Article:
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Changes to restraining order laws in Connecticut

Have you been charged with domestic violence in Connecticut? Perhaps your spouse or partner has talked about seeking a restraining order against you for alleged domestic violence. If you are in such a situation, you may well be looking to understand the laws surrounding these types of charges in Connecticut.

According to the Connecticut General Assembly Office of Legislative Research, some of the state’s domestic violence laws were amended in 2016. A new law called Public Act 16-34 was passed that resulted in new provisions surrounding restraining orders in these cases. There are four main elements affected by PA 16-34 and one of these is the ability for an order that was granted without a hearing to be kept in effect after a hearing is held. This type of order is called an ex parte order.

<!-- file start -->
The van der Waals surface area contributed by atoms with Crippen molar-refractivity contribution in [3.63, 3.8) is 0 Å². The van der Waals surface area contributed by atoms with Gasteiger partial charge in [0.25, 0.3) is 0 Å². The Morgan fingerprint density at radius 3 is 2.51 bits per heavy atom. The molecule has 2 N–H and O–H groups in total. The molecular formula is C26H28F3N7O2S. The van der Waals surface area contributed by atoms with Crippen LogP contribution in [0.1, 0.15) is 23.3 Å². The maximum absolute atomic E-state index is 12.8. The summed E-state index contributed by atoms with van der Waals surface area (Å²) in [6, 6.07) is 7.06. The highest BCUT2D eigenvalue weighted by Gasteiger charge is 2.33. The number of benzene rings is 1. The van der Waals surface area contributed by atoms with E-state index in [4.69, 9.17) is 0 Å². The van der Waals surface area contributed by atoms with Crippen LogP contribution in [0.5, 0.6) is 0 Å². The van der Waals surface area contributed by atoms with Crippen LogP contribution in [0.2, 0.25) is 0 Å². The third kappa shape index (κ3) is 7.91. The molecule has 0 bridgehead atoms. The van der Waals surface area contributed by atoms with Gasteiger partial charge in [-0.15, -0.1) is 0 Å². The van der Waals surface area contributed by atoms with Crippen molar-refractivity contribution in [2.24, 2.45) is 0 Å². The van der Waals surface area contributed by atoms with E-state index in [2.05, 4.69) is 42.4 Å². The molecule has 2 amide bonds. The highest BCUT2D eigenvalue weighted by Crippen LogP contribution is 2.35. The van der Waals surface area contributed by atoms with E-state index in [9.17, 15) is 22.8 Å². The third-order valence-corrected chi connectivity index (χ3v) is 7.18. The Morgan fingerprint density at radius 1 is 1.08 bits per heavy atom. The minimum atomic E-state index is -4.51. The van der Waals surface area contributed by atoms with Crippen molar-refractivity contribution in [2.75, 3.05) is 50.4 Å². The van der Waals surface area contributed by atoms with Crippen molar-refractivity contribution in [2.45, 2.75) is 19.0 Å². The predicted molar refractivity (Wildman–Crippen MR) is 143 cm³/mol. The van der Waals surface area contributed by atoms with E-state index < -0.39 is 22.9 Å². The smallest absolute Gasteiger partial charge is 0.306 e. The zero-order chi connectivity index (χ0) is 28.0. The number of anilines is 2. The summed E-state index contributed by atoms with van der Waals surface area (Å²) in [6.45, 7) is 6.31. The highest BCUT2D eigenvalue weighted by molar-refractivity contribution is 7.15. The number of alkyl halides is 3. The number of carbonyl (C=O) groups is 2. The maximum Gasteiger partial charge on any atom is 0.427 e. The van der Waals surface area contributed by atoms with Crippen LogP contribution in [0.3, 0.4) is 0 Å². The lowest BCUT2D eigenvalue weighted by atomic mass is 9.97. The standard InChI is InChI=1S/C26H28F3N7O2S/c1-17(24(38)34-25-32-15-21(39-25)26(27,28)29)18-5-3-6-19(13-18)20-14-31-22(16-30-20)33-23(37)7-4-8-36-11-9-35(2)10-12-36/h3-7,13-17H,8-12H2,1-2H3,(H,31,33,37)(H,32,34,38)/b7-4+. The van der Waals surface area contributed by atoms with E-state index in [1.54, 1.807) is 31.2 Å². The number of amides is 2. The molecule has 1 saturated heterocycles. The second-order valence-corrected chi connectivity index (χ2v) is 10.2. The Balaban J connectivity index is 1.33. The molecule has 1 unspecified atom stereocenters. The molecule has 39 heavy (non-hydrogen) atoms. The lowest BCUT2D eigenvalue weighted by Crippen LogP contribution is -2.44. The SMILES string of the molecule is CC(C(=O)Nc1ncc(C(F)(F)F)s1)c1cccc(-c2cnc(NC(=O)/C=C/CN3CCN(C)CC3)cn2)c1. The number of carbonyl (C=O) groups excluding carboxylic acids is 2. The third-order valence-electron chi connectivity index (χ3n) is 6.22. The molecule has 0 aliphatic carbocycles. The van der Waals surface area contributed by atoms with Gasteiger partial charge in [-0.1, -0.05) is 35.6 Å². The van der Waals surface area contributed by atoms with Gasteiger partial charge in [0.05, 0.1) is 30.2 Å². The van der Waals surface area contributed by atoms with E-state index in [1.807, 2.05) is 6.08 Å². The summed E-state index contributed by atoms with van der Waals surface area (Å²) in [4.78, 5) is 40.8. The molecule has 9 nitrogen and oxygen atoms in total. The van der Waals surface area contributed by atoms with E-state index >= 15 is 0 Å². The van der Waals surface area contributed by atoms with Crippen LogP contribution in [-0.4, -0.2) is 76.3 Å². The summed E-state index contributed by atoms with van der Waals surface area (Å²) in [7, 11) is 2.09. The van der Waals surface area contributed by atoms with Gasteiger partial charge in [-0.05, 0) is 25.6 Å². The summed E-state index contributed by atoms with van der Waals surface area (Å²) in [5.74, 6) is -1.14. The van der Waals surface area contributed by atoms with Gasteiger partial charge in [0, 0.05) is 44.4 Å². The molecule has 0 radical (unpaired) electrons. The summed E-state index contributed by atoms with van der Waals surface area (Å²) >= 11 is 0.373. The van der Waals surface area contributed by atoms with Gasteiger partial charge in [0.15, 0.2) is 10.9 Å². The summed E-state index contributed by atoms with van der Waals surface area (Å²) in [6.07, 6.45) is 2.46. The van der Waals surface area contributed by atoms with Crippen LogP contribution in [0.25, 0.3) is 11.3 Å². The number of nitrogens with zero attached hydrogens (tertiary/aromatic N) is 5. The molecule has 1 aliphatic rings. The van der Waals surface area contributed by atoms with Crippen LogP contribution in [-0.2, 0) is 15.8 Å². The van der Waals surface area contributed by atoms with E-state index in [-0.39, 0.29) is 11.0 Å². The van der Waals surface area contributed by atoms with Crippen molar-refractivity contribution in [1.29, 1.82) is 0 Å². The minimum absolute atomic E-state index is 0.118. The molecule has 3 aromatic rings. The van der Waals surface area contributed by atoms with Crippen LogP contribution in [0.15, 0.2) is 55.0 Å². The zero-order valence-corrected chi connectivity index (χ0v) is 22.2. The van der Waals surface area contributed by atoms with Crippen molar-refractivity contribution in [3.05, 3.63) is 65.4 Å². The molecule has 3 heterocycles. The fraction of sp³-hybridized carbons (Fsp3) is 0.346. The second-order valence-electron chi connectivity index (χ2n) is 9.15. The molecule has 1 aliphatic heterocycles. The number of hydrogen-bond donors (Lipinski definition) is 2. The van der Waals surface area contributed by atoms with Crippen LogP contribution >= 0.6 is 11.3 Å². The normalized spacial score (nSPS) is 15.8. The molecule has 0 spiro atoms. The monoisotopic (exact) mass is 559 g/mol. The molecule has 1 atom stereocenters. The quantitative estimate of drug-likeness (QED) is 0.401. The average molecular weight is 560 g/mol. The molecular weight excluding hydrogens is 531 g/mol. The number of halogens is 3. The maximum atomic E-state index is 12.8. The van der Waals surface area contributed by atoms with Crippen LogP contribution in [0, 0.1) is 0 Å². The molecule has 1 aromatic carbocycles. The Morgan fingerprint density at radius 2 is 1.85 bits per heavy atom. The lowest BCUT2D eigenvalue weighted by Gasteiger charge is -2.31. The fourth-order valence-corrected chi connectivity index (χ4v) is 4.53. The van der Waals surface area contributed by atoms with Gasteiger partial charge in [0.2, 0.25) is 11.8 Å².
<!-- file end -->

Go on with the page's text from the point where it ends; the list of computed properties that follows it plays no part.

Also changing is the number of days before a hearing that service to a defendant must be made. Instead of a five-day lead time, service can be made within only three days of a hearing. When applying for a restraining order, a person will now be allowed to indicate if the accused person has any certifications for ammunitions or firearms eligibility. Finally, a law enforcment officer may be required to accompany a person during the service of a restraining order in some situations. 

If you would like to learn more about the new Public Act 16-34 or other laws that govern domestic violence charges and processes, please feel free to visit the civil restraining order page of our Connecticut criminal defense website.

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